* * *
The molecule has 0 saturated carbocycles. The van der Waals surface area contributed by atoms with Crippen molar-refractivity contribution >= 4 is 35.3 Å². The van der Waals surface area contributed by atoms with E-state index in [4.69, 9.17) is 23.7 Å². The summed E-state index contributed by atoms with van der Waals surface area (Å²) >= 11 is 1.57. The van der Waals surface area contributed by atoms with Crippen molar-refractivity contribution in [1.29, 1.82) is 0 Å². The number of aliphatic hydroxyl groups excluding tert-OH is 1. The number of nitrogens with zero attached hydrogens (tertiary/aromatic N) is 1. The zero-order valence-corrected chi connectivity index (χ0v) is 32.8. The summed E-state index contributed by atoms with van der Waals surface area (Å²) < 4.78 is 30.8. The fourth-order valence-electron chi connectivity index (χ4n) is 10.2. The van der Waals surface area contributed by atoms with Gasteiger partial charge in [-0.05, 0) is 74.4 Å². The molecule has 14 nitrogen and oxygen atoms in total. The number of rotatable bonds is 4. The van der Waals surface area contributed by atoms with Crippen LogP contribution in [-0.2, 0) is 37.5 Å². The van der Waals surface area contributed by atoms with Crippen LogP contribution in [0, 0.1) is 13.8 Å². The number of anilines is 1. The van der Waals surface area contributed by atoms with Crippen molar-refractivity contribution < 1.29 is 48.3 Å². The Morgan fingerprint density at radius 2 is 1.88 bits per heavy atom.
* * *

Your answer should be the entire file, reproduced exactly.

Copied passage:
The molecule has 0 saturated carbocycles. The van der Waals surface area contributed by atoms with Crippen molar-refractivity contribution >= 4 is 35.3 Å². The van der Waals surface area contributed by atoms with E-state index in [4.69, 9.17) is 23.7 Å². The summed E-state index contributed by atoms with van der Waals surface area (Å²) >= 11 is 1.57. The van der Waals surface area contributed by atoms with Crippen molar-refractivity contribution in [1.29, 1.82) is 0 Å². The number of aliphatic hydroxyl groups excluding tert-OH is 1. The number of nitrogens with zero attached hydrogens (tertiary/aromatic N) is 1. The zero-order valence-corrected chi connectivity index (χ0v) is 32.8. The summed E-state index contributed by atoms with van der Waals surface area (Å²) < 4.78 is 30.8. The fourth-order valence-electron chi connectivity index (χ4n) is 10.2. The van der Waals surface area contributed by atoms with Gasteiger partial charge in [-0.05, 0) is 74.4 Å². The molecule has 14 nitrogen and oxygen atoms in total. The number of rotatable bonds is 4. The van der Waals surface area contributed by atoms with Crippen LogP contribution in [-0.2, 0) is 37.5 Å². The van der Waals surface area contributed by atoms with Crippen LogP contribution in [0, 0.1) is 13.8 Å². The number of anilines is 1. The van der Waals surface area contributed by atoms with Crippen molar-refractivity contribution < 1.29 is 48.3 Å². The Morgan fingerprint density at radius 2 is 1.88 bits per heavy atom.